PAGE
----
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Museveni: Night Curfew will Stay to Prevent High Risk Nocturnal Activities

President Museveni has refused to adjust the night curfew times and also allow boda Bodas to carry passengers, saying the country risks a spike in COVID-19 community transmissions, Chimp Corps report.

“The aim of the curfew was primarily to act as an enforcement tool to prevent high risk nocturnal activities/establishments like Bars, Nightclubs, etc., from conducting business and to deter crime under the cover of darkness,” said Museveni.

“The start of the curfew at 7pm (just before darkness) and end at 6.30am (just at the beginning of daylight) was deliberate to deter crime. Pushing forward the curfew time from 7pm to 8pm, triggers delayed closure of other sectors like shops, supermarkets, public transport and gives opportunity of engaging in crime which strains law enforcement,” he added.

Ugandans continue to grapple with heavy traffic jam as motorists rush home to avoid being arrested by police personnel enforcing the curfew.

But addressing the nation on Monday night, Museveni said Uganda is in phase three of the Covid-19 pandemic as evidenced by the clustered cases in Amuru, Kyotera, and Buikwe, while the other border districts remain at high risk.

“Activities that promote convergence with non-feasible mitigations, can lead to occurrence of more clustered cases and eventually general community transmission. From the epidemiological point of view, the curfew acts as a measure to restrict activities that depend on convergence of people from taking place, hence reducing the risk of spreading COVID-19,” said Museveni.

“The idea is to discourage gatherings in homes, hotels, restaurants, etc.  Going home early and staying home the whole night is part of the prevention.  It means less mixing. The curfew time is, therefore, strategic to reduce risk of spread and preempt crime,” he added.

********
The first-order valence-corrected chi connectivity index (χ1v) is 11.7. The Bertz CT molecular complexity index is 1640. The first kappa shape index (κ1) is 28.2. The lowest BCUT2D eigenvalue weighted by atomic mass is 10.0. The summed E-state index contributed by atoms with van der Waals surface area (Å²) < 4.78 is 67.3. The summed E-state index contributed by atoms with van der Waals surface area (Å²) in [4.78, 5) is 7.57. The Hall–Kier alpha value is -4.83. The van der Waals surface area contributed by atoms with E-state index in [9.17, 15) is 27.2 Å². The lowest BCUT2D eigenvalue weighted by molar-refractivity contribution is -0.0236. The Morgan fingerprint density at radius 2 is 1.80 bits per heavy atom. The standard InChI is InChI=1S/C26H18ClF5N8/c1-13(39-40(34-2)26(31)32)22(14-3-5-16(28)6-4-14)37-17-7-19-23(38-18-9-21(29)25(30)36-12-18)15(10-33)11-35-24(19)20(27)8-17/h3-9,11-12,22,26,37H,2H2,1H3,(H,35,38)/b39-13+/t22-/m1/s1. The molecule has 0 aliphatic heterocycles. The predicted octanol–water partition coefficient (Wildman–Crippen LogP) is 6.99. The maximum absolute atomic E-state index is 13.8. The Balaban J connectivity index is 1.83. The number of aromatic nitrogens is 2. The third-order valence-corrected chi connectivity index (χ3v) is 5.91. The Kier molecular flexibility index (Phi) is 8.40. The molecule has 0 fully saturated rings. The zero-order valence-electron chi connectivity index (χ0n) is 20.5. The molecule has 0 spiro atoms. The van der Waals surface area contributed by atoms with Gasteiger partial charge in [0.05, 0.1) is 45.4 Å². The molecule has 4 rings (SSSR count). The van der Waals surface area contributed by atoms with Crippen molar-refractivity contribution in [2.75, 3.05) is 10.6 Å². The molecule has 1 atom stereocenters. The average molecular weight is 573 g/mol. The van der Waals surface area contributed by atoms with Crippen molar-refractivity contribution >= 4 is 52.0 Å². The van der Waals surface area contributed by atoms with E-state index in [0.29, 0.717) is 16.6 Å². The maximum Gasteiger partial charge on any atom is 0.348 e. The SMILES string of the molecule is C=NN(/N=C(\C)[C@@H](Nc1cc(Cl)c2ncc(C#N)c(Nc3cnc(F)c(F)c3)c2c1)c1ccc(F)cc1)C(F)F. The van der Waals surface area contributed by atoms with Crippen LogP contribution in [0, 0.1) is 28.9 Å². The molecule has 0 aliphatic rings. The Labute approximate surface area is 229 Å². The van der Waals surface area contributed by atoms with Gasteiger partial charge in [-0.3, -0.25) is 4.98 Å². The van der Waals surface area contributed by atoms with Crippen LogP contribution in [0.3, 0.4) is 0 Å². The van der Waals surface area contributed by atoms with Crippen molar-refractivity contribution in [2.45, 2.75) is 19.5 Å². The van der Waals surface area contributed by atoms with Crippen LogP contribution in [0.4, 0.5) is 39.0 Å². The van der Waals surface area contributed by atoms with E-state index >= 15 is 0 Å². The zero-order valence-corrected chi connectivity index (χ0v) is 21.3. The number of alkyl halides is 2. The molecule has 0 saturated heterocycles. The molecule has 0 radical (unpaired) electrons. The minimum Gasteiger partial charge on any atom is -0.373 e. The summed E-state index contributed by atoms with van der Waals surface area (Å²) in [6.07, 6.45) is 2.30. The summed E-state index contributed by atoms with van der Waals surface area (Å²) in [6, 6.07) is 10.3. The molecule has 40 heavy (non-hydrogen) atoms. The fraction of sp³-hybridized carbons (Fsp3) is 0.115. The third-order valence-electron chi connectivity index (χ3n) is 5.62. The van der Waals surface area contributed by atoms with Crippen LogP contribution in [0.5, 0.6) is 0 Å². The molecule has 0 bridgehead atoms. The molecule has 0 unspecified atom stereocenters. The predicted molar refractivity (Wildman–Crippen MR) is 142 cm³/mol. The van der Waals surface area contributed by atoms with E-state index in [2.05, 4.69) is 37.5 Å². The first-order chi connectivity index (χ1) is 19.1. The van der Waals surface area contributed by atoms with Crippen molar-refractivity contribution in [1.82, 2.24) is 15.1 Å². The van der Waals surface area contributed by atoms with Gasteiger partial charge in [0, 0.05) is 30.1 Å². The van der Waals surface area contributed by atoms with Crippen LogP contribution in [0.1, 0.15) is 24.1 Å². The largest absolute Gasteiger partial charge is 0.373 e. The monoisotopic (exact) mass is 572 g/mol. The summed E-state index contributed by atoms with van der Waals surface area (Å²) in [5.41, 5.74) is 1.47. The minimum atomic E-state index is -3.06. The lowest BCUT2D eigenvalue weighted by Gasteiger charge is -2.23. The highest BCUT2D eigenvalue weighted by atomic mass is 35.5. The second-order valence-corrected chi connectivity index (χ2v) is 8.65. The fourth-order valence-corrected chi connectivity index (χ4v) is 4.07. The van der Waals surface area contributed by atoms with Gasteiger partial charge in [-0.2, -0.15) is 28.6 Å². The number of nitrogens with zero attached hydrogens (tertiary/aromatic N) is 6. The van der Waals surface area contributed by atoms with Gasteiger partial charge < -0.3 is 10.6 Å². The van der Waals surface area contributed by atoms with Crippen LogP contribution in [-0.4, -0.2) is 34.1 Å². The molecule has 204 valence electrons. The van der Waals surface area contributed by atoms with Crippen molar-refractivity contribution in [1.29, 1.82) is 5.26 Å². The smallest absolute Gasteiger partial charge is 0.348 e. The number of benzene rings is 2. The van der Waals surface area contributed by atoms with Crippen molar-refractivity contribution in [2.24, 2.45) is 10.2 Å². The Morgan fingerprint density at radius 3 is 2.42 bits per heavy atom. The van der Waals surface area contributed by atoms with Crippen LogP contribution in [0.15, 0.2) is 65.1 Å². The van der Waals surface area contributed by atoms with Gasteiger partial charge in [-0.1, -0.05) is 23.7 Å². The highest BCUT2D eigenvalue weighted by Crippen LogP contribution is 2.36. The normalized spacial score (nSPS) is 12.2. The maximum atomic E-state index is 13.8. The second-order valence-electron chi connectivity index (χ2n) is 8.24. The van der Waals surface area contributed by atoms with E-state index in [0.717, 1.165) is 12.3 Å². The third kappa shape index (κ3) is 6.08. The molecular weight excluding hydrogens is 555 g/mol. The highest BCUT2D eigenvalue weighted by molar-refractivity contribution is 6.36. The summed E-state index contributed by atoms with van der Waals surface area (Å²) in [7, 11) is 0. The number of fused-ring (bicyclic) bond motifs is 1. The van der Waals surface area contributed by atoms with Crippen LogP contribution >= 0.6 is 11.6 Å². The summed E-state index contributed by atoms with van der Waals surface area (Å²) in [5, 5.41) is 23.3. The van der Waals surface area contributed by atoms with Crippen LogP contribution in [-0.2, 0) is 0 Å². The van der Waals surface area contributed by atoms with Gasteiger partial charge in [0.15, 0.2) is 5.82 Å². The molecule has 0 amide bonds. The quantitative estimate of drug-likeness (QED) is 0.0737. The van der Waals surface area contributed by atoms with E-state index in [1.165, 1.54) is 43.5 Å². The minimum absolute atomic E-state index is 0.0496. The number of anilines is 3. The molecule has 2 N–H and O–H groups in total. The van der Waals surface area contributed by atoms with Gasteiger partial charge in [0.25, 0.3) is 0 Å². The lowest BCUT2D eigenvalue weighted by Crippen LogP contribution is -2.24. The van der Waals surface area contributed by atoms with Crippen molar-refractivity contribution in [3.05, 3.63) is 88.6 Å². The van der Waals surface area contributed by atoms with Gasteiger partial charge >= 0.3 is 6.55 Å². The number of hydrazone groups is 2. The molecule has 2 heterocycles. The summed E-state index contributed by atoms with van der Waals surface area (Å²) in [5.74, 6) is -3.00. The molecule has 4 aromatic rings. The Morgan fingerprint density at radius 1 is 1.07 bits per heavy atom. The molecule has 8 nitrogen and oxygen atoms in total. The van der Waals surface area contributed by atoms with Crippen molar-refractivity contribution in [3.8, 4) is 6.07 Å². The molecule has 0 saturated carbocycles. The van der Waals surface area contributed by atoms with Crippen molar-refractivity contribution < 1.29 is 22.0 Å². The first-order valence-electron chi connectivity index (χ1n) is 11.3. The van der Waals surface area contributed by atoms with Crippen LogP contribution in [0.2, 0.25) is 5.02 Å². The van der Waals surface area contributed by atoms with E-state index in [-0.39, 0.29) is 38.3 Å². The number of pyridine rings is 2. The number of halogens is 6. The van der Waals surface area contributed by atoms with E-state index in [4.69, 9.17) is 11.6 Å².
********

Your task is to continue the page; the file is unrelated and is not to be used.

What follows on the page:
Bodas

He also dismissed calls to allow Boda Bodas to carry passengers, saying riders and travelers are always in close proximity yet physical distancing is an important prevention strategy for COVID 19.

Further, said Museveni, the boda bodas don’t use traditional/gazetted routes like main roads or feeder roads.

Boda Bodas, if allowed to transport people at this stage of the epidemic, may lead to further spread with complexity in tracking cases and contacts, given the large number of people they transport and penetrating the society and reaching where the vehicles do not reach.  

“People, walking to their homes is safer than the bodabodas spreading with passengers in the community,” said Museveni.

Boda riders recently introduced plastic barriers between the riders and passengers to prevent transmission of the virus.

But Museveni said the mitigation measures like putting a barrier between the passenger and rider to prevent contact may pose additional risk of hurting the rider/passenger in case of a fall.

He said the materials used for the barrier could also increase risk of COVID-19 transmission since some materials maintain viability of the virus longer.

“The innovation of introducing the barrier is applauded. However, there is need to review the risks and provide further guidance through SOPs. The innovations will be reviewed by the MOH in consultation with the ministry for transport and the Boda Bodas Association. In the interim, they should continue with only the transportation of goods,” said Museveni.

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